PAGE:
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Ravana British Museum.jpg
Statue of Ravana from 18th century CE
Other names Ravanasura Dashamukha Dashanana(Ten-headed)
Predecessor Kubera
Successor Vibhishana
Personal information

Ravana (IAST: Rāvaṇa; /ˈrɑːvənə/;[1] Tamil: இராவணன், Telugu: రావణ, Sanskrit: रावण, Malayalam: രാവണൻ),Sinhala: මහා රාවණා), is the primary antagonist in the ancient Hindu epic Ramayana where he is depicted as a Rakshasa, the Great king of Lanka.[a][2][3] Ravana is the son of Visravas Muni and Kaikesi and grandson of Pulastya Muni.

Ravana, a devotee of Siva,an Asura king of ancient Sri Lanka is depicted and described as a great scholar, a Brahmin, a capable ruler and a maestro of the veena (plucked stringed instrument). He is also described as extremely powerful king and has ten heads. His paramount ambition was to overpower and dominate the devas. His ten heads represent his knowledge of the six shastras and the four Vedas. In the Ramayana, Ravana abducted Rama's wife Sita to exact vengeance on Rama and his brother Lakshmana for having cut off the ears and nose of his sister Shurpanakha.[4]

Ravana is worshipped by Sinhalese, Tamils and Hindus in some parts of India, Sri Lanka and Bali (in Indonesia.)[5][6][7] He is considered to be the most revered devotee of Shiva. Images of Ravana are seen associated with Siva at some places.


Statue of Ravana at Koneswaram Temple, Sri Lanka.

The word Rāvaṇa means roaring opposite of Vaiśravaṇa meaning "hear distinctly" (passive).[8] Both Ravana and Vaiśravaṇa, who is popularly known as Kubera, are considered to be patronymics derived as sons of Vishrava.[9]

According to F. E. Pargiter, the word may originally have been a Sanskritisation of Iraivan, the Tamil name for a lord or king.[10][11]


Ravana was capable of ten separate skills. This is portrayed by depicting him as a ten-headed king in his statue and friezes. But Ravana is also depicted as having nine heads, as he has sacrificed a head to convince Shiva. However, in some stories in Java told every year, Ravana cuts one of his heads every year and presents it to Siva as representative of his devotion. Each head reflected his desire. By cutting it and presenting it, he was sacrificing one of his many desires to appease Siva. He kept doing it every year until the last one. It turned out that the last head was considered as the true head of Ravana and Shiva considered his devoutness is a worthy one and his sacrifices were accepted.[citation needed] He is described as a devout follower of Shiva, a great scholar, a capable ruler and a maestro of the Veena. Ravana is also depicted as the author of the Ravana Samhita, a book on Hindu astrology, and of the Arka Prakasham, a book on Siddha medicine and treatment. Ravana possessed a thorough knowledge of Siddha and political science. He is said to have possessed the nectar of immortality, which was stored inside his belly, thanks to a celestial boon by Brahma.[12][page needed]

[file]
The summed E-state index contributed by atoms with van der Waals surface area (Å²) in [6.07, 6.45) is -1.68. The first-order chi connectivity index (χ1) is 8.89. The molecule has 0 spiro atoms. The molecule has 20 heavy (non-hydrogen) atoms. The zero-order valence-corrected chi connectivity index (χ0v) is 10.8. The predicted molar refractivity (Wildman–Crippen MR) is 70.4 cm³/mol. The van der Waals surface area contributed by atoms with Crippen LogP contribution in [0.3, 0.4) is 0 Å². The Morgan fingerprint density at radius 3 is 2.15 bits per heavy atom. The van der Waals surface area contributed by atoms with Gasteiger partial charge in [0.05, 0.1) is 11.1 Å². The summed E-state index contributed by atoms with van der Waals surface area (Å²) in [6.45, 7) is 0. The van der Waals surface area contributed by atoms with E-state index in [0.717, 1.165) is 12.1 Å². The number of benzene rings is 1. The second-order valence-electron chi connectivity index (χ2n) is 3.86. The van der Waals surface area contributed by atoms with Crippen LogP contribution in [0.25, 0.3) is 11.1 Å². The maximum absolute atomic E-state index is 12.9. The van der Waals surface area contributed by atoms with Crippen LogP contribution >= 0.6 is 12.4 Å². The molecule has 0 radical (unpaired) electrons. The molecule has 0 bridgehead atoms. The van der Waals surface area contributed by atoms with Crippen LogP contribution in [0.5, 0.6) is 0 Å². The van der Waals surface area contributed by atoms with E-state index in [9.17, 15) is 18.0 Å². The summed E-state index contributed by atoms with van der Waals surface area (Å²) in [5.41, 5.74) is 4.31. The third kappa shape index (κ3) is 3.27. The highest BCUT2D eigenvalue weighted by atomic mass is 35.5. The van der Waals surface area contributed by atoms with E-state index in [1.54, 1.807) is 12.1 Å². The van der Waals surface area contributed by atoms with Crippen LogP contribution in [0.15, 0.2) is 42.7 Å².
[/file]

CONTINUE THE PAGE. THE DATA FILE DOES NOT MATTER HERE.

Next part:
Depiction in the Ramayana[edit]

Ravana fights Jatayu as he carries off the kidnapped Sita. Painting by Raja Ravi Varma.

Ravana was born to a great sage, Vishrava (or Vesamuni) and his wife, the daitya princess Kaikesi. People of Bisrakh village in Uttar Pradesh claim that their village was named after Vishrava and that Ravana was born there.[13]

Ravana in Sanskrit drama of Kerala, India- Kutiyattam. Artist: Guru Nātyāchārya Māni Mādhava Chākyār[14]


According to Uttara Kaanda section of Ramayana, the Rakshasa (also known as Raksha) clan were the inhabitants of Lanka. The Raksha vanish from history after their mention in the Ramayana, except in Sri Lankan folk stories. [15]

Temples related to Ravana[edit]

Thotsakan(Ravana)'s sculpture as a guardian of Wat Phra Kaew, Thailand

There are some Shiva temples where Ravana is worshipped.[16][17][18]

Koneswaram temple, Dhen-Dakshina Kailasam is a classical-medieval Hindu temple complex in Trincomalee, a Hindu religious pilgrimage centre in Eastern Province, Sri Lanka. These temples are associated with Ravana and his mother. They had worshiped Shiva at the shrine.[citation needed]

Kanniya Hot water spring in Sri Lanka has the history from King Ravana era. It says that King Ravana stuck the earth with his sword in several spots for his mother's funeral event and several fountains were started on those places. The water was hot and it is now a tourist attraction in Sri Lanka.[citation needed]

The Sachora Brahmins of Gujarat claim descent from Ravana and sometimes have Ravan as their surname.[19]

There is also reference to the Ravani lineage of Upadhyaya Yasastrata II, who was of Gautama gotra and was a son of Acharya Vasudatta, and described as born of Ravani.[20][full citation needed]

Alternate legends[edit]